“See what I mean?” Your place is totally off. You can’t get guys out pitching like that!” I said. Once again, he glared at me. This continued for about five more pitches until the top half of the inning ended. Mujica called on to pitch the top half of the eighth with score tied 3-3.
“Good luck Edward! It’s only a tie game no pressure. Don’t blow it for your team!” I said cheerfully waving at him.
His first two pitches were balls, the Mariners center fielder Franklin Gutierrez crushed a solo home run to break the tie and put the Mariners up 4-3, which ended up being the final score. Mujica took the loss. A good heckler can force the opposing team’s to play at a lower level than normal.
4) Have Fun and be respectful. Heckling is to be done as either banter between players and fans, or to get the player to acknowledge the heckler in some way. By all means, don’t be discouraged if they don’t look at what is nearly the end of the game. Most players generally “reward” good hecklers towards the middle or end of the game for dedication for being on their case all day. However, if the people sitting around are telling you to shut up and give it up, there are only two things that can be happening:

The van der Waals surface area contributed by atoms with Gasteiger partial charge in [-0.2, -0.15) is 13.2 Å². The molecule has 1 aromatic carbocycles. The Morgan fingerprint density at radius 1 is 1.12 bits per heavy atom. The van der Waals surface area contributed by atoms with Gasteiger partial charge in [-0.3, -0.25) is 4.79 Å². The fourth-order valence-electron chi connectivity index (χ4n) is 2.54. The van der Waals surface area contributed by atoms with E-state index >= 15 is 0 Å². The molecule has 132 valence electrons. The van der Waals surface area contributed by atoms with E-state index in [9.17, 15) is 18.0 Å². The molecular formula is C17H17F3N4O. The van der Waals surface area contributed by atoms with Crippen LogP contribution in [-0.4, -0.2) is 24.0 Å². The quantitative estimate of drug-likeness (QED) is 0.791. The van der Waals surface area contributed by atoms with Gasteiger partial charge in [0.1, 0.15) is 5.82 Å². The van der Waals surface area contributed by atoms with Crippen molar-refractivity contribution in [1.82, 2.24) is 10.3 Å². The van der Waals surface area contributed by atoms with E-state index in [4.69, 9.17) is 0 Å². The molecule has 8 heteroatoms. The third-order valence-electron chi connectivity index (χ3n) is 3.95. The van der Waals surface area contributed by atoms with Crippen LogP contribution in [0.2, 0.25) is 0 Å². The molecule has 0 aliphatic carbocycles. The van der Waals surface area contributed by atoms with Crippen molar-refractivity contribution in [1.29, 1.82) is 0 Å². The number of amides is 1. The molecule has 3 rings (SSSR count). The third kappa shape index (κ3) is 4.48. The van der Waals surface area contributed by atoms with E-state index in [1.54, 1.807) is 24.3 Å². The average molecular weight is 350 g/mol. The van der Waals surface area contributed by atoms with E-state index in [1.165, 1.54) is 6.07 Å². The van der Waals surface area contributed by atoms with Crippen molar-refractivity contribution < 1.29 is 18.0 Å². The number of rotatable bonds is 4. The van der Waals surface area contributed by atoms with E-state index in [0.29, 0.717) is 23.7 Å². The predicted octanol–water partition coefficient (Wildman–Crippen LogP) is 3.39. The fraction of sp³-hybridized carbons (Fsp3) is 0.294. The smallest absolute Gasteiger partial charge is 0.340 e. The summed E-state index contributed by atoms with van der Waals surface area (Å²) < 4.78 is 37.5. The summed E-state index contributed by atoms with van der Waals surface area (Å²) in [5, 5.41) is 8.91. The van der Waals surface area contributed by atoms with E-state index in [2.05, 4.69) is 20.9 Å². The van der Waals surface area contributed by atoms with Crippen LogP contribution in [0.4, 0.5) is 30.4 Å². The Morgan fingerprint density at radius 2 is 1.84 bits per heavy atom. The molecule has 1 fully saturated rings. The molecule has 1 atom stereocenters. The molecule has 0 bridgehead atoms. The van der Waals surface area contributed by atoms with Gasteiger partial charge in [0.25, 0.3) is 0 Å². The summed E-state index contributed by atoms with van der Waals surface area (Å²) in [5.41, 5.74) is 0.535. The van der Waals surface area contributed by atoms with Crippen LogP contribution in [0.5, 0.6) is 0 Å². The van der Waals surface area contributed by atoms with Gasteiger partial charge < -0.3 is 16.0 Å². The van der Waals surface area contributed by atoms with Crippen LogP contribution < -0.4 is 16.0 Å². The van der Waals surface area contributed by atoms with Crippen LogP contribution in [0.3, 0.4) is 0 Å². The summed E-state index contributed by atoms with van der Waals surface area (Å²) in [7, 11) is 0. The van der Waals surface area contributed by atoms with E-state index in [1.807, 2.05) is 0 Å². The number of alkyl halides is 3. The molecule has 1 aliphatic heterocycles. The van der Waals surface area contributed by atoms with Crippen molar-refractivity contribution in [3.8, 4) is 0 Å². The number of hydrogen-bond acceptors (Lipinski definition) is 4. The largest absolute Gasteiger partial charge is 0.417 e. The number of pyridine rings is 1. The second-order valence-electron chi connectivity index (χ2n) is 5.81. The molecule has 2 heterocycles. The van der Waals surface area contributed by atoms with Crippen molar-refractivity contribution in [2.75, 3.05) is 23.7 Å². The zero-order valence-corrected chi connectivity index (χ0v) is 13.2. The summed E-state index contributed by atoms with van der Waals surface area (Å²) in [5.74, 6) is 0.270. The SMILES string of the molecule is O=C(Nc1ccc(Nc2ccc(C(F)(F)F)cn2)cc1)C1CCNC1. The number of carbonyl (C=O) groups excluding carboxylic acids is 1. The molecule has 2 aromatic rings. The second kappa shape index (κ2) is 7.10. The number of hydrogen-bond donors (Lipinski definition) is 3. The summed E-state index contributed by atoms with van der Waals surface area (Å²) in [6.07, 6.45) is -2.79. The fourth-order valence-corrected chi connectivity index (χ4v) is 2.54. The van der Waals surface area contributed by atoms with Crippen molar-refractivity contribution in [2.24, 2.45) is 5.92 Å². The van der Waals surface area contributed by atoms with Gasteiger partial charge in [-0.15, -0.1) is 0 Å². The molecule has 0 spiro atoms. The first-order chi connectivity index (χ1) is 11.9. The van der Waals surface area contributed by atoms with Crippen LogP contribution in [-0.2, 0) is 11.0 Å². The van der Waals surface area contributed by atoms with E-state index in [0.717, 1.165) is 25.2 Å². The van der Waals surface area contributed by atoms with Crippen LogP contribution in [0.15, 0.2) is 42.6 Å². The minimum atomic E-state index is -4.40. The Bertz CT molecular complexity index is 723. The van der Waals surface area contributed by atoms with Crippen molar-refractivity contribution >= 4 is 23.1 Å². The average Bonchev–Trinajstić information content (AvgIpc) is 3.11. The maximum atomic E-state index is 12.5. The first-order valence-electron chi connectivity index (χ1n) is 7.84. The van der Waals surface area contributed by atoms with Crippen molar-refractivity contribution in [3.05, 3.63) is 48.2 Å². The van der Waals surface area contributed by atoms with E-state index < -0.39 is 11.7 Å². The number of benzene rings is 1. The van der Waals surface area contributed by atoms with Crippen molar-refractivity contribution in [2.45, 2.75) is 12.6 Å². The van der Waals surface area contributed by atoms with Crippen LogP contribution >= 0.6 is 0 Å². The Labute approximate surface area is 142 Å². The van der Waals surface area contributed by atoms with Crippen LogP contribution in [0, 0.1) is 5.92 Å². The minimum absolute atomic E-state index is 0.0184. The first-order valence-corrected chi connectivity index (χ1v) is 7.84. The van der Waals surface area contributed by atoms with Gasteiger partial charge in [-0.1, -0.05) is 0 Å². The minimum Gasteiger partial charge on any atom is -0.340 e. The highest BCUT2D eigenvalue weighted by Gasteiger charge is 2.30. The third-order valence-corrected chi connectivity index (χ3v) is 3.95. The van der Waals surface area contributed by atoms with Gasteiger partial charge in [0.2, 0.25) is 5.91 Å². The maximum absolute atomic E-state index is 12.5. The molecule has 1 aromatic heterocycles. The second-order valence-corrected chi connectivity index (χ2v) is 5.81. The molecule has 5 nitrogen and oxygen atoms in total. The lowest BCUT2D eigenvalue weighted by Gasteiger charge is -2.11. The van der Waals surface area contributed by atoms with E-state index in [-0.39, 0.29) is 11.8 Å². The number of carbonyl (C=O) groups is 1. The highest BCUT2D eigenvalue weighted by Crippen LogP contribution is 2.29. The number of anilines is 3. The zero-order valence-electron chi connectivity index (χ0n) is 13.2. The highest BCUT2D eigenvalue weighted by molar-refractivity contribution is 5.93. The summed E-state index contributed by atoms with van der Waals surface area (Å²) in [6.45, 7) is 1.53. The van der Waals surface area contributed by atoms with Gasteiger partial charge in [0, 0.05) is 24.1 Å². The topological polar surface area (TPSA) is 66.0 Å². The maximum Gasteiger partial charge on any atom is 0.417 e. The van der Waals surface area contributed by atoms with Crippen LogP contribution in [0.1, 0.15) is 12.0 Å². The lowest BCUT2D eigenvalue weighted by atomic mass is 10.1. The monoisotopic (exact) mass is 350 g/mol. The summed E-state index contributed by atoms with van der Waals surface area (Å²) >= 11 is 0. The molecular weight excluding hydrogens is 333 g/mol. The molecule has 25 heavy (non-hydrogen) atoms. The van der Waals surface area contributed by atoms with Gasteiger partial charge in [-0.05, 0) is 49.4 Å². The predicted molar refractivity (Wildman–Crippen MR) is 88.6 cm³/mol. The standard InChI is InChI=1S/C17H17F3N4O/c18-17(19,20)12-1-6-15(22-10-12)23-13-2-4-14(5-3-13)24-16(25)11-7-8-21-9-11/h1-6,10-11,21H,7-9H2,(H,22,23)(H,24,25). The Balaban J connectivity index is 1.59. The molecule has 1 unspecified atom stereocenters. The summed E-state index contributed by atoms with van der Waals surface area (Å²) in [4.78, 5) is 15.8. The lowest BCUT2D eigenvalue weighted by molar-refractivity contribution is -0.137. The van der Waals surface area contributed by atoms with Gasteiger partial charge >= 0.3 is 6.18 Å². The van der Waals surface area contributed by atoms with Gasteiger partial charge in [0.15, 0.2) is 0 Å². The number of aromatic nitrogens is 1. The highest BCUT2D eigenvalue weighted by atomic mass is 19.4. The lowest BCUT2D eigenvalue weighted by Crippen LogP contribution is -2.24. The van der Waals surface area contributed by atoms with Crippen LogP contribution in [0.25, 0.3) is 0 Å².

1) The crowd is snobby that day and doesn’t want to have fun.
2) You are bad at heckling.
Regardless which of these reasons, it would be a good idea to tone it down, using only the best heckler that come to mind. Honestly, it is annoying when you’re told to be quiet and may ruin your enjoyment of the game, but you must also be considerate that the one shushing you have paid their money too and that heckling may ruin their enjoyment of the game.
Using this informative guide to heckling you too can become a successful heckler. Whether it is someone in your section getting a laugh or the real player reacting and laughing with (or at) you, someone will go home with a good story. With this heckling guide, I hope to hear much more bellowing voices bring a new level of fun to sports stadiums.